Boston commuters have their routines timed down to the minute. Most folks can tell if they’ll be late to work by the length of the line at Dunkin’ Donuts.
That’s why “coffee regular’’ is such a comforting phrase. For anyone who’s lived here more than a week, “coffee regular’’ means “coffee with cream and sugar.’’ It doesn’t save you much time. It isn’t jargon for something super complicated for the coffee purveyor. It’s just a short, happy note of comfort during the dirge of the morning’s song. It’s part of the region’s rhythm. It’s a sign you belong here.
But where is “here?’’ What are the geographic limits of “coffee regular?’’ From Boston to Worcester, from Providence to Bangor, it means one thing. But how far do you have to travel to before the locals start speaking a different coffee language?
To find out, Boston.com launched a totally unnecessary investigation, calling Dunkin’ Donuts locations across the region, asking managers and employees: “How do you make a medium coffee regular?’’ We were like caffeine-addled Lewises and Clarks, exploring the uncharted lands beyond Worcester.
It turns out, you have to travel pretty far before the definition of “coffee regular’’ gets sketchy.
“A medium coffee regular has three cream, three sugar,’’ said Ron DeJoseph, who works at the Willington, Conn. Dunks.
“Three and three’’ was the standard answer for most Dunkin’ Donuts locations throughout New England. Three and three for a medium, two and two for a small, four and four for a large. The symmetry was comforting.
But do people get confused? Are there coffee buyers who expected something other than cream and sugar with a “coffee regular?’’
“Every day. At least 10 times a day,’’ said DeJoseph of the Willington location. “It’s mostly tourists and people from the south. Down south, it means ‘black.’’’
There you have it: Freedom Trail walkers, leaf peepers, and other interlopers get confused by “coffee regular.’’
In New Britain, Conn., Dunks worker Arodys Rodriguez said there’s a fair amount of confusion from out-of-towners, but for a different reason.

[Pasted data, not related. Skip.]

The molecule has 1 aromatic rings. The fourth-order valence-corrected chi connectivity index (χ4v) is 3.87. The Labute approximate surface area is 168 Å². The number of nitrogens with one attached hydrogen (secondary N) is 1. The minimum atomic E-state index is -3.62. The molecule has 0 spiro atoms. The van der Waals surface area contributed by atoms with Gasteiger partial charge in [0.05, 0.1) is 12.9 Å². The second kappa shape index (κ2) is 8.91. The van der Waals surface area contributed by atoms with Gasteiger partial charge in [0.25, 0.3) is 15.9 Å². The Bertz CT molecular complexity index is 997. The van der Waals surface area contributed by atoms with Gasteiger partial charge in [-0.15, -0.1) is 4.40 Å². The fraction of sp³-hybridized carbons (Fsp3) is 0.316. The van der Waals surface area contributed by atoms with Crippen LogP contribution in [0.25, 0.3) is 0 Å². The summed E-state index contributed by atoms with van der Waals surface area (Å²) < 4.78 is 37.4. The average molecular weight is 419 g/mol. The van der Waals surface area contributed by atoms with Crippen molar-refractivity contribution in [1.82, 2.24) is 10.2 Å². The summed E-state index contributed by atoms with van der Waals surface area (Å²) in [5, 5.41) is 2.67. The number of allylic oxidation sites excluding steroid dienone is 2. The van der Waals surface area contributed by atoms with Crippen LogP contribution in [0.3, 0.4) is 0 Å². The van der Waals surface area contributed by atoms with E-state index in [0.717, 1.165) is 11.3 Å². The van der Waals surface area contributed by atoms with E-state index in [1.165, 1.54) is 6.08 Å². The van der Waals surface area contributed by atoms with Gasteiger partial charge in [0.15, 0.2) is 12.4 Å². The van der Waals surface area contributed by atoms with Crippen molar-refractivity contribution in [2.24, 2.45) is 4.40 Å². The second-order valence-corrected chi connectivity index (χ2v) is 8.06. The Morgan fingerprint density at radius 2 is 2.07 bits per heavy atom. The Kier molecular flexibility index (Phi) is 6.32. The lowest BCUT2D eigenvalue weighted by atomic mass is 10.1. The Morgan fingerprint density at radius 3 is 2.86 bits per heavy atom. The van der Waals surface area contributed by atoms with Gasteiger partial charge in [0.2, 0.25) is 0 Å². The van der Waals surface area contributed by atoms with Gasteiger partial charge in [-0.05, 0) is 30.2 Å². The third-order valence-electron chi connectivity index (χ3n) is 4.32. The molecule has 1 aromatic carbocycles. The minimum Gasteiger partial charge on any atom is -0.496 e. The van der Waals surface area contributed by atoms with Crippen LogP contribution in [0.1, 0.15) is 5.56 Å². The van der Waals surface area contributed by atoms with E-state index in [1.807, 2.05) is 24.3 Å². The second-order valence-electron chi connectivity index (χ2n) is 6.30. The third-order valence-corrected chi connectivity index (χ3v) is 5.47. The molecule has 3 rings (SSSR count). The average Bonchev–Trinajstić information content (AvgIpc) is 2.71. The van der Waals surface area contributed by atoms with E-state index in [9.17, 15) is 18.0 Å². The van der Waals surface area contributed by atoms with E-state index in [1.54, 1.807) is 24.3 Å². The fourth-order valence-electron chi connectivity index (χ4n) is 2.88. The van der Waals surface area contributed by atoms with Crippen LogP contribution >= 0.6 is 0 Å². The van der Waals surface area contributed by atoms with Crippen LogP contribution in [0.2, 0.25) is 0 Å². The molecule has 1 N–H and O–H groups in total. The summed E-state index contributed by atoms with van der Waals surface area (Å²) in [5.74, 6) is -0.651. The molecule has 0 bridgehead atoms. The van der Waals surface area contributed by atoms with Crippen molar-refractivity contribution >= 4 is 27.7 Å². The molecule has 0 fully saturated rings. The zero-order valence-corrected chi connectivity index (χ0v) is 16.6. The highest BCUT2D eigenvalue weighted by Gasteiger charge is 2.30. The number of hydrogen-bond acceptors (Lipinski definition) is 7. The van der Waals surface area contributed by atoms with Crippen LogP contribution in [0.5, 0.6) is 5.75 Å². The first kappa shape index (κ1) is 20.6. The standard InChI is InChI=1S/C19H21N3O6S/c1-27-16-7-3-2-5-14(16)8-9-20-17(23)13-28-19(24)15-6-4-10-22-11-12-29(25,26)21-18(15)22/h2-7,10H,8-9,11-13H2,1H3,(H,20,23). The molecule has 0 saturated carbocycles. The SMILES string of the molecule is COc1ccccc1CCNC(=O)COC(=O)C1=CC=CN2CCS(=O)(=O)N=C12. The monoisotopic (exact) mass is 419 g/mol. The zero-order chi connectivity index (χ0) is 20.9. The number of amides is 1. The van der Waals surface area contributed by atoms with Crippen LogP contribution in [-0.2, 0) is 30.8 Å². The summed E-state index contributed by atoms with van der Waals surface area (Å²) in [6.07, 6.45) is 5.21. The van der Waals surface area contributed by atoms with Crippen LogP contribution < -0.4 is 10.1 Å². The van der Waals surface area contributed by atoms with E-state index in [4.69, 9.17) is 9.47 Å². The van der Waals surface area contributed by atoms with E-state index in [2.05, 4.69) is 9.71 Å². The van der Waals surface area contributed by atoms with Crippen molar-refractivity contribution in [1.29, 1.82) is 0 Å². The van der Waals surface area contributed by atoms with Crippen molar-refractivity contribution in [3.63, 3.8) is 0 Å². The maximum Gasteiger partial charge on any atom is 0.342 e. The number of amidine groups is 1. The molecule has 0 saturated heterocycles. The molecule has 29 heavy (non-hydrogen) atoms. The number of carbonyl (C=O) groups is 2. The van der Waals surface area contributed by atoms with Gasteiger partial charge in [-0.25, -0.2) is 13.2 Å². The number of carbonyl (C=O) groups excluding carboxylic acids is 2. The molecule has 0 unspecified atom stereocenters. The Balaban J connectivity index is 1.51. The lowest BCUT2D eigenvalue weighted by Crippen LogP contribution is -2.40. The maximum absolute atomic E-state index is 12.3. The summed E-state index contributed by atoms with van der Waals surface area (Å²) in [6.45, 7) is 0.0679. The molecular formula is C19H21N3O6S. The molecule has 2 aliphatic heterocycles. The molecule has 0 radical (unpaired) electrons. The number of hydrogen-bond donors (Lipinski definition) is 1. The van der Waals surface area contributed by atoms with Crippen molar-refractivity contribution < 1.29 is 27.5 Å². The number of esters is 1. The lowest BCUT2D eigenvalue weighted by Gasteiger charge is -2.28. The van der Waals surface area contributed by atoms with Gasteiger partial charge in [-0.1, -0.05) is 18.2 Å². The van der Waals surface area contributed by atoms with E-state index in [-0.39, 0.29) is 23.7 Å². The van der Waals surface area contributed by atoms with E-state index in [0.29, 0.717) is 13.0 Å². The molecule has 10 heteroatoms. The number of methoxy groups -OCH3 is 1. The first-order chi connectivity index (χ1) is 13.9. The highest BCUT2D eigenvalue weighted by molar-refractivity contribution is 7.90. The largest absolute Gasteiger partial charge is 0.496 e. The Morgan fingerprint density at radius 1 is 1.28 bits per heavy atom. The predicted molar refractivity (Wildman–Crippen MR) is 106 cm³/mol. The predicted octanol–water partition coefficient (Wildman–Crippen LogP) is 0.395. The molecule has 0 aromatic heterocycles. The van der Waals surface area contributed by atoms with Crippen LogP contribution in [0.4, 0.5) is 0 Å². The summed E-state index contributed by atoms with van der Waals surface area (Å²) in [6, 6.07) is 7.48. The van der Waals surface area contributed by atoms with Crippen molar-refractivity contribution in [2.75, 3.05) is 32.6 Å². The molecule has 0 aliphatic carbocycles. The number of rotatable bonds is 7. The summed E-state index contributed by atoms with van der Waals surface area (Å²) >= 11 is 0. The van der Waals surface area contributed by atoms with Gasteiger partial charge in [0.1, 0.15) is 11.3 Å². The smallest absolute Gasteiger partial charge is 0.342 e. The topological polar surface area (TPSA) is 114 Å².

“They get confused. They think ‘regular’ is ‘not decaf,’’’ he said.
The same confusion happens further down I-84, in Waterbury and Danbury, Conn.. But every Nutmeg State Dunkin’ Donuts employee contacted along the highway knew immediately what “coffee regular’’ meant.
By the first Dunks in New York, however, things started to change. It was clear we were approaching enemy territory.
“If they ask for ‘coffee regular,’ we ask if they want cream and sugar,’’ said Masiel Baiz in Brewster, N.Y.. She said enough people believe “regular’’ means “non-decaffeinated’’ to warrant workers asking the question.
What about traveling down I-95?
“[People are] not often confused, but some expect it to be black and they tend to be from out of town,’’ said Michelle Johnson, who works at a North Providence, R.I. Dunks.
So through Rhode Island and Connecticut along I-95, a Bostonian is still OK to order a “coffee regular.’’
Even in Port Chester, N.Y., which borders Greenwich, Conn., you can still get a “coffee regular.’’ Five minutes down the road, however, the pattern reestablishes itself.
“Some people think ‘coffee regular’ means black, some people think it means cream and sugar, some people think it means milk and sugar,’’ said Sazz, a worker in the Momaroneck, N.Y. Dunks. “We just ask them. We want to make it perfectly the way they want it.’’
And down the Pike? You’re OK in Westfield and Lee, but things once again get confused by Valatie, N.Y..
In general, James Burnett’s customers mean “cream and sugar’’ but “for us it’s sometimes skim, sometimes whole milk, black.’’
So there you have it: New York state is where things start to fall apart – generally, but also in terms of the ease with which you order your morning coffee.
Does it have to be this way? One Rhode Island employee said they’ve received training materials from Dunkin’ corporate, whom he said wants to standardize “coffee regular’’ across the country.
A nation of people, ordering their coffee just like Bostonians. The right way. Could it be true? Could “regular nation’’ unify this divided country of ours?
“While we do not track specifically where the meanings of ‘coffee regular’ change, our crews are trained to know what local customers understand ‘regular’ coffee to be, and to make sure that guests receive their order exactly the way they want it,’’ said Dunkin’ Donuts Regional Vice President Bill Bode. “We do not offer any specific training designed to standardize the meaning of “coffee regular’’ at our restaurants across the country.’’
Maybe it’s time to start.